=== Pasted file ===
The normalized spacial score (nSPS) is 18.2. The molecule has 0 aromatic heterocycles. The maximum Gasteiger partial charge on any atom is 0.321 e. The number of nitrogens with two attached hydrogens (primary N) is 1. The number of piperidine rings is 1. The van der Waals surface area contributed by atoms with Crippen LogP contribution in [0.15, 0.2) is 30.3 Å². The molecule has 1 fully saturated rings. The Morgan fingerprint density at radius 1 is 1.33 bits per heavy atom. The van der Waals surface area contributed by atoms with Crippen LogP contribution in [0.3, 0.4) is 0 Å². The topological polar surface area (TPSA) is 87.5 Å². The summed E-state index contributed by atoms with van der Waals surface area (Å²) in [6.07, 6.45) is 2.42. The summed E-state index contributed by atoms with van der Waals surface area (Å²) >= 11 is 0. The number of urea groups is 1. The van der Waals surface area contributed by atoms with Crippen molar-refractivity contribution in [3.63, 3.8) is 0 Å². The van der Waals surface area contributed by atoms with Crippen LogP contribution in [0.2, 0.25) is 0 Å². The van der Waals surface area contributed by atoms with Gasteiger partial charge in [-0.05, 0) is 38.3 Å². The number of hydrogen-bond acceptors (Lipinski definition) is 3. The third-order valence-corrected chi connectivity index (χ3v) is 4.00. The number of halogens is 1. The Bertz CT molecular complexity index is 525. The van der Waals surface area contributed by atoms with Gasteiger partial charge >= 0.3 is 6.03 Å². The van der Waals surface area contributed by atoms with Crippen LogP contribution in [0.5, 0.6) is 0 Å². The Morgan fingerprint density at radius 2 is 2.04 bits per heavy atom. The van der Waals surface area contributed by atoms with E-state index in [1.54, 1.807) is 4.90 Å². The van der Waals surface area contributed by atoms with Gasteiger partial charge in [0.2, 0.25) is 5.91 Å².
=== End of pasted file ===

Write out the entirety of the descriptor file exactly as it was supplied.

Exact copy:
The normalized spacial score (nSPS) is 18.2. The molecule has 0 aromatic heterocycles. The maximum Gasteiger partial charge on any atom is 0.321 e. The number of nitrogens with two attached hydrogens (primary N) is 1. The number of piperidine rings is 1. The van der Waals surface area contributed by atoms with Crippen LogP contribution in [0.15, 0.2) is 30.3 Å². The molecule has 1 fully saturated rings. The Morgan fingerprint density at radius 1 is 1.33 bits per heavy atom. The van der Waals surface area contributed by atoms with Crippen LogP contribution in [0.3, 0.4) is 0 Å². The topological polar surface area (TPSA) is 87.5 Å². The summed E-state index contributed by atoms with van der Waals surface area (Å²) in [6.07, 6.45) is 2.42. The summed E-state index contributed by atoms with van der Waals surface area (Å²) >= 11 is 0. The number of urea groups is 1. The van der Waals surface area contributed by atoms with Crippen molar-refractivity contribution in [3.63, 3.8) is 0 Å². The van der Waals surface area contributed by atoms with Crippen LogP contribution in [0.2, 0.25) is 0 Å². The van der Waals surface area contributed by atoms with Gasteiger partial charge in [-0.05, 0) is 38.3 Å². The number of hydrogen-bond acceptors (Lipinski definition) is 3. The third-order valence-corrected chi connectivity index (χ3v) is 4.00. The number of halogens is 1. The Bertz CT molecular complexity index is 525. The van der Waals surface area contributed by atoms with Gasteiger partial charge >= 0.3 is 6.03 Å². The van der Waals surface area contributed by atoms with Crippen LogP contribution in [0.5, 0.6) is 0 Å². The Morgan fingerprint density at radius 2 is 2.04 bits per heavy atom. The van der Waals surface area contributed by atoms with E-state index in [1.54, 1.807) is 4.90 Å². The van der Waals surface area contributed by atoms with Gasteiger partial charge in [0.2, 0.25) is 5.91 Å².